There are no laws mandating accessibility for the disabled. Laws exist prohibiting the abandonment of the mentally or physically disabled, as well as enjoining acts of violence directed at them. Traditional practices, beliefs, and superstitions vary, but infanticide in cases of serious birth disabilities is less commonplace than in the past. Disabled adults are not the specific targets of abuse, but it is difficult for them to compete with able-bodied workers in the tight job market. The Government supports special schools, associations, and artisans' cooperatives for the disabled.
Among both Ivorians and non-Ivorians, it is a widely-held perception that police routinely abuse and harass non-Ivorian Africans residing in Cote d'Ivoire (who represent one-third of the total population). This activity reflects the Ivorian conclusion that foreigners are responsible for high local crime rates and the concern over Ivorian national identity. Election law changes in 1995 limited candidates to those who could prove that both parents had been born in Cote d'Ivoire, and several recent, well-publicized cases have demonstrated that the concept of "Ivorianness" is being used to determine employability. Members of the Bete ethnic group allege discrimination by the more powerful Baoule tribal group. The Baoules are the single largest tribal group in the country and have been politically dominant. According to the Bete, in 1970 members of the army (under Baoule command) killed 4,000 Bete in the Gagnoa region. Tensions between the groups escalated before the 1995 presidential elections, again in the Gagnoa region, and four people were killed during rioting (see Section 1.a.).
Section 6 Worker Rights
a. The Right of Association
The law provides workers with the right to form unions. The government-sponsored labor confederation, the General Union of Workers of Cote d'Ivoire (UGTCI), dominated most union activity for decades. The UGTCI's hold on the labor movement loosened in 1991 when several formerly UGTCI-affiliated unions broke away and became independent. In 1992 11 formerly independent unions joined together to form the Federation of Autonomous Trade Unions of Cote d'Ivoire. Unions are free to join these and other groups. Registration of a new union requires 3 months under the law. The right to strike is provided by the Constitution and by statute. The Labor Code requires a protracted series of negotiations and a 6-day notification period before a strike may take place, effectively making legal strikes difficult to organize. The UGTCI seldom calls strikes. Non-UGTCI unions have frequently called strikes. Transport workers in Youpougon struck in August after police shot and killed a driver, purportedly when he tried to run a traffic stop. The Minister of Security announced that the police had aimed for the vehicle's tires but missed. Unions are free to join international bodies.
b. The Right to Organize and Bargain Collectively
The Labor Code grants all citizens, except members of the police and military, the right to join unions and to bargain collectively. Collective bargaining agreements are in effect in many major business enterprises and sectors of the civil service. In most cases in which wages are not established in direct negotiations between unions and employers, salaries are set by job categories by the Ministry of Employment and Civil Service. Labor inspectors have the responsibility to enforce a law that prohibits antiunion discrimination. There are no export processing zones.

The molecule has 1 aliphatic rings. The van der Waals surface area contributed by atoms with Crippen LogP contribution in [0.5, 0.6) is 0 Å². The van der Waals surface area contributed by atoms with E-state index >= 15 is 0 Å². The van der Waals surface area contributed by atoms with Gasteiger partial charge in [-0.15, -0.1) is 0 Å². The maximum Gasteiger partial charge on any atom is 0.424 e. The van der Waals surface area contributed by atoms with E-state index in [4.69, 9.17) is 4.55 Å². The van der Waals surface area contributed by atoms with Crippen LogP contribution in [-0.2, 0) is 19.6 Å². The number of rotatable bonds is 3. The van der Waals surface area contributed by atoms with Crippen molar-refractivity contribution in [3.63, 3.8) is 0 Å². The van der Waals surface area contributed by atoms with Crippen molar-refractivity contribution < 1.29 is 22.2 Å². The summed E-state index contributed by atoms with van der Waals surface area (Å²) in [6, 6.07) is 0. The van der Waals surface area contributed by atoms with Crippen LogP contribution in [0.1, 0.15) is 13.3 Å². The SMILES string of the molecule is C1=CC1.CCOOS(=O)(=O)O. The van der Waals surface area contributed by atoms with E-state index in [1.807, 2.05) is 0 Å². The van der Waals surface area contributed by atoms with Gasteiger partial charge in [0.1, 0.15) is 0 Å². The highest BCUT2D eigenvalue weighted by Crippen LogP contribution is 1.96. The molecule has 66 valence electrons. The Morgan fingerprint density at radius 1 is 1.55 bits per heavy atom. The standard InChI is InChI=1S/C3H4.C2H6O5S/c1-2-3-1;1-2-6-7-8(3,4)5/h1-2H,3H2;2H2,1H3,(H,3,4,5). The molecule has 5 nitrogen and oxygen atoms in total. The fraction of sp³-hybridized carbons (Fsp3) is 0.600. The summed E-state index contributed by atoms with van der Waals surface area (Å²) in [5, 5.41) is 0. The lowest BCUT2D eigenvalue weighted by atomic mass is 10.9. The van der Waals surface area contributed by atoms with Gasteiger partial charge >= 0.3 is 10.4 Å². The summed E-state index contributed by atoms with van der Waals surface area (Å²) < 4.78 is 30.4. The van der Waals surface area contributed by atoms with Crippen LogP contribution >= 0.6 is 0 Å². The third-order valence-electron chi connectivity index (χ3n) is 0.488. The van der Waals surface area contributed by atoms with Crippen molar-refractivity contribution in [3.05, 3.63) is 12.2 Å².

c. Prohibition of Forced or Compulsory Labor
There were no reports of forced labor, which is prohibited by law. However, the International Labor Organization's Committee of Experts in its 1993 annual report questioned a decree that places certain categories of prisoners at the disposal of private enterprises for work assignments without their apparent consent. There has been no change in this decree.
d. Minimum Age for Employment of Children
In most instances, the legal minimum working age is 16 years, and the Ministry of Employment and Civil Service enforces this provision effectively in the civil service and in large multinational companies. Labor law limits the hours of young workers, defined as those under the age of 18. However, children often work on family farms, and some children routinely act as vendors in the informal sector in cities. There are reliable reports of some use of child labor in informal sector mining and also of children working in "sweatshop" conditions in small workshops. Many children leave the formal school system at an early age; primary education is mandatory but far from universally enforced, particularly in rural areas.
e. Acceptable Conditions of Work
The Government administratively determines monthly minimum wage rates, which were last adjusted following devaluation of the cfa franc in January 1994. A slightly higher minimum wage rate applies for construction workers. The Government enforces the minimum wage rates only for salaried workers employed by the Government or registered with the social security office. Minimum wages vary according to occupation, with the lowest set at approximately $71.49 (cfa 36,607) per month, which is insufficient to provide a decent standard of living for a worker and family. The majority of the labor force works in agriculture or in the informal sector where the minimum wage does not apply. Through the Ministry of Employment and the Civil Service, the Government enforces a comprehensive Labor Code governing the terms and conditions of service for wage earners and salaried workers and providing for occupational safety and health standards. Those employed in the formal sector are reasonably protected against unjust compensation, excessive hours, and arbitrary discharge from employment. The standard legal workweek is 40 hours. The law requires overtime payment on a graduated scale for additional hours. The Labor Code provides for at least one 24-hour rest period per week. Government labor inspectors can order employers to improve substandard conditions, and a labor court can levy fines if the employer fails to comply. In the large informal sector of the economy, however, involving both urban and rural workers, the Government's occupational health and safety regulations are enforced erratically at best. Workers in the formal sector have the right, under the Labor Code, to remove themselves from dangerous work without jeopardy to continued employment by utilizing the Ministry of Labor inspection system to document dangerous working conditions. However, workers in the informal sector cannot ordinarily remove themselves from such labor without losing their employment.